A Million Puppets March On Washington


Puppets and public media advocates converged on Capitol Hill on Saturday afternoon to hit back at Governor Mitt Romney’s attack on Big Bird and the Public Broadcasting Service (PBS).

Last month during the first US presidential debate, Romney pledged to end the federal subsidy of PBS — despite his fondness for Big Bird. Sesame Street is one of PBS’s most successful and longest running programs.

In response, Michael Bellavia and Chris Mecham, who had never met before they paired up to launch a social media campaign in defence of public media, organised Saturday’s Million Puppet March in Washington DC. The protest was originally called the "Million Muppet March" but was renamed to be a non-discriminatory puppet gathering.

Puppets of all shapes and sizes came together in the chilly Washington weather for an upbeat event that culminated in a puppetry performance of The Rainbow Connection that would’ve made Kermit proud.

Craig Aaron, president of the media advocacy organisation, Free Press, addressed the crowd.

"This fight isn’t just about Big Bird or [NPR’s] Morning Edition or the networks," he said.

"This is about the thousands of local community stations that wouldn’t be on the air without this funding. This is about the tens of thousands of jobs this funding helps support.

"What we need is to build a world-class public media system in America that is free from the whims of Washington and the pressures of Wall Street."

Aaron pointed out that Americans spend a mere US$1.50 each per year on public broadcasting — a miniscule amount compared to Canadians, Australians and Brits. PBS received just US$445 million of the US$3.8 trillion federal budget in 2012.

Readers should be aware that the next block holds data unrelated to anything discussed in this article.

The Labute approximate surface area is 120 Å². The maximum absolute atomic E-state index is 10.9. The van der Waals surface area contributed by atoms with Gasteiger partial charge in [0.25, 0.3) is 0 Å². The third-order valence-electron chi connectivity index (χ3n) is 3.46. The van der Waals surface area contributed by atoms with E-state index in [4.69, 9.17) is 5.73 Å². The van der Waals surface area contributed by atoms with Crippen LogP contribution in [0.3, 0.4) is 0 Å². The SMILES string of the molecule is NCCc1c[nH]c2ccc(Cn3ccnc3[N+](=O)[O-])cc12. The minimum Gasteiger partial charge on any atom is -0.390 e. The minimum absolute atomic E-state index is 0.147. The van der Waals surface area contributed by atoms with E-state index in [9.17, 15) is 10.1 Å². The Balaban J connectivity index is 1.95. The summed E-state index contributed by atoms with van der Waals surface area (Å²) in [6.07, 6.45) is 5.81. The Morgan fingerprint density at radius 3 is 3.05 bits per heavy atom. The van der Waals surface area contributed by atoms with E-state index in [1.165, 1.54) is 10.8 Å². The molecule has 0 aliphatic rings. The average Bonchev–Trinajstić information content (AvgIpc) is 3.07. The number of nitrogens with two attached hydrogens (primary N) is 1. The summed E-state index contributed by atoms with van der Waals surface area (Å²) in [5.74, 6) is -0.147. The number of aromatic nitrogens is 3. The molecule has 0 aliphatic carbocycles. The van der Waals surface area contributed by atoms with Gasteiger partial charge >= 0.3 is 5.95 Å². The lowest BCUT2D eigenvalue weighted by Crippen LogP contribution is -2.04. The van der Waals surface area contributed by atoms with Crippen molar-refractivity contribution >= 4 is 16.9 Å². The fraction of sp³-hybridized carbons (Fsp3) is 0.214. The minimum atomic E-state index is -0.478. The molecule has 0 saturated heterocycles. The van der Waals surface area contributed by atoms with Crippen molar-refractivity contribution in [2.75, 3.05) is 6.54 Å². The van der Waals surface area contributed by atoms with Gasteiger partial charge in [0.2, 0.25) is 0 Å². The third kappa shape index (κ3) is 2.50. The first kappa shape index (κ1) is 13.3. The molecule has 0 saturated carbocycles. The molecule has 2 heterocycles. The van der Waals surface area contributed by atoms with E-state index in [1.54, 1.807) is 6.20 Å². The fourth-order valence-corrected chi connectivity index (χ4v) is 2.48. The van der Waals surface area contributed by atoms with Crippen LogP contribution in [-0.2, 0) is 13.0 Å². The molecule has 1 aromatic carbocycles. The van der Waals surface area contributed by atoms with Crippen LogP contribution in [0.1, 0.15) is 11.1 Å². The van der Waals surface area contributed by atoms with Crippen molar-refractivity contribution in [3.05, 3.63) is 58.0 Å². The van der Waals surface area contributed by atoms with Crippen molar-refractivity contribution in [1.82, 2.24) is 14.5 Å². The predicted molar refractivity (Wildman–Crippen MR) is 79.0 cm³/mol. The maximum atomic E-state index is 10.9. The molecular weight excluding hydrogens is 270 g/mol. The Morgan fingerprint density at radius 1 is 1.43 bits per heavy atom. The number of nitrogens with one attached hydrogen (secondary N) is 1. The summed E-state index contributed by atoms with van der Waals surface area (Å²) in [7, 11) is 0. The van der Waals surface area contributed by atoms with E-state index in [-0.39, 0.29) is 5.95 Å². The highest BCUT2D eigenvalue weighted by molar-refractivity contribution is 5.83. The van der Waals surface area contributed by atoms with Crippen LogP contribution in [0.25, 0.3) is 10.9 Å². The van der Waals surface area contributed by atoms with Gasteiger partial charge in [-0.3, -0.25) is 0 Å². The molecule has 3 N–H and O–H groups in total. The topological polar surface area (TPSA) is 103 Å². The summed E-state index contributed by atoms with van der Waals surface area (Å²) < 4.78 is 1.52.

Public media is not the foremost issue in the US presidential campaign, but it is symbolic of the bigger question that will eventually decide Tuesday’s race: do Americans want public subsidies, healthcare and welfare; or lower taxes and deregulation? Do they want a government that bails them out; or one that leaves them alone?

New Matilda will be reporting from Washington DC this week as America decides.

Puppeteers peform at Saturday’s march in Washington. Photo: Marni Cordell

Photo: Marni Cordell

Tiny Kermit arrives with his dad. Photo: Marni Cordell

Barack Obama and Mitt Romney shoot the breeze at the Million Puppet March. Photo: Marni Cordell

The march finished up at the Reflecting Pool below Capitol Hill. Photo: Marni Cordell

Brought to you by the letters F and U… Photo: Marni Cordell

Teachers spoke of the educational benefits of public media. Photo: Marni Cordell

Red head solidarity at the Million Puppet March. Photo: Marni Cordell

Photo: Marni Cordell

Photo: Marni Cordell

Protesters braved the cold to attend Saturday’s march. Photo: Marni Cordell

Big Bird takes out the trash. Photo: Marni Cordell

Photo: Marni Cordell


Launched in 2004, New Matilda is one of Australia's oldest online independent publications. It's focus is on investigative journalism and analysis, with occasional smart arsery thrown in for reasons of sanity. New Matilda is owned and edited by Walkley Award and Human Rights Award winning journalist Chris Graham.